by Lynn on November 4, 2011

in The Passionate Playgoer

The following three shows were reviewed on Friday, November 4, on CIUT, 89.5 FM on the as yet, no name show between 9 am and 10 am: DON GIOVANNI, 2 PIANOS, 4 HANDS, and DITCH.

There is a musical theme in two of these shows.

DON GIOVANNI of course is the Mozart opera and 2 PIANOS 4 HANDS is the home grown little show about the trials, tribulations and joys of learning to play the piano.

The only music in DITCH is mainly British hymns.

DITCH by Geoff Kavanagh is a fictional account of the last two survivors of the Sir John Franklin Expedition to find the Northwest Passage in 1845.

To begin…..


At the Elgin Theatre until Nov. 5.

I don’t review opera or ballet as a rule because I don’t know the vocabulary. Is this voice better than that voice? Is the technique of this dancer better than that one? Is the tempo of the orchestra too slow?

But I do know a thing or two about the theatre, and that’s how I am looking at the Opera Atelier’s exquisite production of DON GIOVANNI that Mozart composed in 1787.

Let me cut to the chase. DON GIOVANNI is a rip roaring, stylish, beautiful production of Mozart’s comedy. Every part of it from the conducting, direction, choreography and performance is top notch.

It’s the story of a charming and irresponsible young man named Don Giovanni who never met a woman he didn’t like and want to take to bed—age, social position, nationality, married, about to be married—none of it mattered to him. He charmed them all and left them broken hearted. All told he ‘had’ 1800 women. Yikes.

He has no remorse. He thought it only fair to spread himself around as much as he could. But things turn ugly when he gets into a fight and kills the angry father of one of the women he jilted. Just retribution isn’t far behind. This doesn’t give anything away.

As Artistic Director Marshal Pynkoski said on this show recently, this is an outrageous comedy. A young man sleeping with all these women is hilarious.

A middle aged man doing the same thing is creepy. Pynkoski said that Mozart cast a 22 year old singer to sing the part when he conducted the orchestra.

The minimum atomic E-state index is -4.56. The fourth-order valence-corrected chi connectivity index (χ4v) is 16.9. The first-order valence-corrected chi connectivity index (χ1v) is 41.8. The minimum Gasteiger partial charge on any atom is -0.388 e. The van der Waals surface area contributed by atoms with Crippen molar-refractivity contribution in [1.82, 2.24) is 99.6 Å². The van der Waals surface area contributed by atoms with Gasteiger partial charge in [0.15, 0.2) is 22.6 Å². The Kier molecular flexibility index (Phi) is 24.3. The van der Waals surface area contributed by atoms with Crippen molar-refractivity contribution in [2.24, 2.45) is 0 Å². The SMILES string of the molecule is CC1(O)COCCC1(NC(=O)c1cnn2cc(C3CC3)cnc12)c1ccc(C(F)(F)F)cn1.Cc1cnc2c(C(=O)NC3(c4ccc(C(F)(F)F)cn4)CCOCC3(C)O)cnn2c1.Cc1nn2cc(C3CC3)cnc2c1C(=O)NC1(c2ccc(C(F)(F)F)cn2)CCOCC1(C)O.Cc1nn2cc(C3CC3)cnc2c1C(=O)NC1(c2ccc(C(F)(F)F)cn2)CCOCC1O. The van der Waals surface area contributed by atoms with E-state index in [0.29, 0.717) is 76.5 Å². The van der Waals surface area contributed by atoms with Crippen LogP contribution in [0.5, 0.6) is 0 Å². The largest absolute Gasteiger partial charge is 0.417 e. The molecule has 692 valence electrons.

In this production Don Giovanni is sung by Phillip Addis who is both dashing and boyish. He has a rich baritone voice and has the swagger and easy body language of a young man who knows his effect on women. The rest of the cast is as strong.

Pynkoski also said that the opera should go like the wind.

And this production goes like the wind thanks first of all to conductor Stefano Montanari. He is as much a performer as any of the singers and dancers and just as compelling.

It is like watching a man whose arms are like ribbons as they arc through the air coaxing every perfect note out of that wonderful Tafelmusik Orchestra, and keeping a firm grip on the proceedings on stage. There are several arias that could veer off from the orchestra but in every case the singer, conductor and orchestra are like one.

It’s directed with meticulous attention to detail by Marshall Pynkoski who also brings out the humour and wit of the production. From the sets to the costumes to the choreography it has the wonderful look of elegance and sense of authenticity—as if we are watching a production from the 18th century.

Scene after scene looks like we are looking at a painting from the period come to life. This is especially true in the final bow. The cast holds a pose that looks like a painting, then they bow and go back to the pose. Lovely.

An exuberant triumph. It will leave you breathless, and smiling.


At the Panasonic Theatre. Written, performed and directed by Ted Dykstra and Richard Greenblatt.

It’s a play with two characters who play two pianos. Hence, two pianos played by four hands.

The play was created 15 years ago by Ted Dykstra and Richard Greenblatt—two accomplished actors who also happen to be accomplished pianists.

It’s a charming, funny and moving play about the trials, tribulations and emotional roller coaster of learning to play the piano and loving it as seen through the eyes of two boys who happen to be named Teddy and Richard. Teddy is the goofier of the two boys. Richard is the more serious.

Over the course of the play they mature, grow and learn to love playing. There is the agony of the first lessons—agony for the committed teacher, listening to music being mangled.

There are the trials by fire: Kiwanis competitions; Conservatory exams with exacting examiners; when a kid is passionate about music and wants to continue with a career and a parent says no, or a teacher says he doesn’t have the drive or talent, the effect can be crushing, but through it all the two never lose their love of playing.